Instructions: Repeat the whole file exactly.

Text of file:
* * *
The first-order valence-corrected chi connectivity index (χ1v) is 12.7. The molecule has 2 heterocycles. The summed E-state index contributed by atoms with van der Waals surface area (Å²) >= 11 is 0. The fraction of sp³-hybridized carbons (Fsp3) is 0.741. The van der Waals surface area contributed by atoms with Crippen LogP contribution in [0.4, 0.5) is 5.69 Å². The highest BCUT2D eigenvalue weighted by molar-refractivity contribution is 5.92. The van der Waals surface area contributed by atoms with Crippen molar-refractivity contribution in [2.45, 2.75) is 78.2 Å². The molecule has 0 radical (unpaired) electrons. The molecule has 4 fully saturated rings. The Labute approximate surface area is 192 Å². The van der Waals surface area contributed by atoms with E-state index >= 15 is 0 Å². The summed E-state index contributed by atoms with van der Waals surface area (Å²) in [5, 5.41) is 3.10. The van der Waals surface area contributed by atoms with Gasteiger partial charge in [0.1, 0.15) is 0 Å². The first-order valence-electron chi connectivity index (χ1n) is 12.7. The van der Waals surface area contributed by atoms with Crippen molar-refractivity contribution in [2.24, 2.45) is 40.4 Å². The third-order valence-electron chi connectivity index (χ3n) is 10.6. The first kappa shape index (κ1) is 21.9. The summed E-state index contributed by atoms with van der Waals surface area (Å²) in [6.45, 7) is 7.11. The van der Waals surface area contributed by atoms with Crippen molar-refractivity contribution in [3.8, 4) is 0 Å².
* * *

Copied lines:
The first-order valence-corrected chi connectivity index (χ1v) is 12.7. The molecule has 2 heterocycles. The summed E-state index contributed by atoms with van der Waals surface area (Å²) >= 11 is 0. The fraction of sp³-hybridized carbons (Fsp3) is 0.741. The van der Waals surface area contributed by atoms with Crippen LogP contribution in [0.4, 0.5) is 5.69 Å². The highest BCUT2D eigenvalue weighted by molar-refractivity contribution is 5.92. The van der Waals surface area contributed by atoms with Crippen molar-refractivity contribution in [2.45, 2.75) is 78.2 Å². The molecule has 0 radical (unpaired) electrons. The molecule has 4 fully saturated rings. The Labute approximate surface area is 192 Å². The van der Waals surface area contributed by atoms with E-state index >= 15 is 0 Å². The summed E-state index contributed by atoms with van der Waals surface area (Å²) in [5, 5.41) is 3.10. The van der Waals surface area contributed by atoms with Gasteiger partial charge in [0.1, 0.15) is 0 Å². The first-order valence-electron chi connectivity index (χ1n) is 12.7. The van der Waals surface area contributed by atoms with Crippen molar-refractivity contribution in [2.24, 2.45) is 40.4 Å². The third-order valence-electron chi connectivity index (χ3n) is 10.6. The first kappa shape index (κ1) is 21.9. The summed E-state index contributed by atoms with van der Waals surface area (Å²) in [6.45, 7) is 7.11. The van der Waals surface area contributed by atoms with Crippen molar-refractivity contribution in [3.8, 4) is 0 Å².